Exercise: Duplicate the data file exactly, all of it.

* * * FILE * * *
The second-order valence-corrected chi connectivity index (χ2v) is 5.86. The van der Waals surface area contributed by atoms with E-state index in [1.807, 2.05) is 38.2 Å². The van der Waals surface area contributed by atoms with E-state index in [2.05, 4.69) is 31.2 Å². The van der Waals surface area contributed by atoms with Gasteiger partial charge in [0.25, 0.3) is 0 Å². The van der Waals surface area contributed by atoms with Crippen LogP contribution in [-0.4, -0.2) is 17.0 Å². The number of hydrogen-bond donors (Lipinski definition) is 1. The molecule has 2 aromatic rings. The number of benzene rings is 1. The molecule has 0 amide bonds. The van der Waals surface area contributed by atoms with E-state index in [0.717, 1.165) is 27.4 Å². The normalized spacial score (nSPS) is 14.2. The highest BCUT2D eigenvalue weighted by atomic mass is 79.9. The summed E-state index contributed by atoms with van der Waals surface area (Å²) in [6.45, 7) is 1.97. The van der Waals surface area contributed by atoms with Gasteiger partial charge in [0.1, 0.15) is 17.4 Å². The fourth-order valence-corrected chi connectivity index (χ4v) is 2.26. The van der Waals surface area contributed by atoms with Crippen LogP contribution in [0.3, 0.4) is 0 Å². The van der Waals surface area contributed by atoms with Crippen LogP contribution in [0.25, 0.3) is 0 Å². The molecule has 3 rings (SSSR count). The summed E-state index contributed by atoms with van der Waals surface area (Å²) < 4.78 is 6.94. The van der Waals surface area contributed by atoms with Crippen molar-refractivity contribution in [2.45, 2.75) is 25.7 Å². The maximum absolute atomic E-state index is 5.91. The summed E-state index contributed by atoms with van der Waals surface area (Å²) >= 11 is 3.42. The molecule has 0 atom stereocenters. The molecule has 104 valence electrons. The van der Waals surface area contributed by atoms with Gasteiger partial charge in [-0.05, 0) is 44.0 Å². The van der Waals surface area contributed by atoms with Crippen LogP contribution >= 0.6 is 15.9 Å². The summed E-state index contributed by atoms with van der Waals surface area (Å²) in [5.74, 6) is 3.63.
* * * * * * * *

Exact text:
The second-order valence-corrected chi connectivity index (χ2v) is 5.86. The van der Waals surface area contributed by atoms with E-state index in [1.807, 2.05) is 38.2 Å². The van der Waals surface area contributed by atoms with E-state index in [2.05, 4.69) is 31.2 Å². The van der Waals surface area contributed by atoms with Gasteiger partial charge in [0.25, 0.3) is 0 Å². The van der Waals surface area contributed by atoms with Crippen LogP contribution in [-0.4, -0.2) is 17.0 Å². The number of hydrogen-bond donors (Lipinski definition) is 1. The molecule has 2 aromatic rings. The number of benzene rings is 1. The molecule has 0 amide bonds. The van der Waals surface area contributed by atoms with E-state index in [0.717, 1.165) is 27.4 Å². The normalized spacial score (nSPS) is 14.2. The highest BCUT2D eigenvalue weighted by atomic mass is 79.9. The summed E-state index contributed by atoms with van der Waals surface area (Å²) in [6.45, 7) is 1.97. The van der Waals surface area contributed by atoms with Gasteiger partial charge in [0.1, 0.15) is 17.4 Å². The fourth-order valence-corrected chi connectivity index (χ4v) is 2.26. The van der Waals surface area contributed by atoms with Crippen LogP contribution in [0.3, 0.4) is 0 Å². The van der Waals surface area contributed by atoms with Crippen LogP contribution in [0.25, 0.3) is 0 Å². The molecule has 3 rings (SSSR count). The summed E-state index contributed by atoms with van der Waals surface area (Å²) < 4.78 is 6.94. The van der Waals surface area contributed by atoms with Crippen molar-refractivity contribution in [2.45, 2.75) is 25.7 Å². The maximum absolute atomic E-state index is 5.91. The summed E-state index contributed by atoms with van der Waals surface area (Å²) >= 11 is 3.42. The molecule has 0 atom stereocenters. The molecule has 104 valence electrons. The van der Waals surface area contributed by atoms with Gasteiger partial charge in [-0.05, 0) is 44.0 Å². The van der Waals surface area contributed by atoms with Crippen LogP contribution >= 0.6 is 15.9 Å². The summed E-state index contributed by atoms with van der Waals surface area (Å²) in [5.74, 6) is 3.63.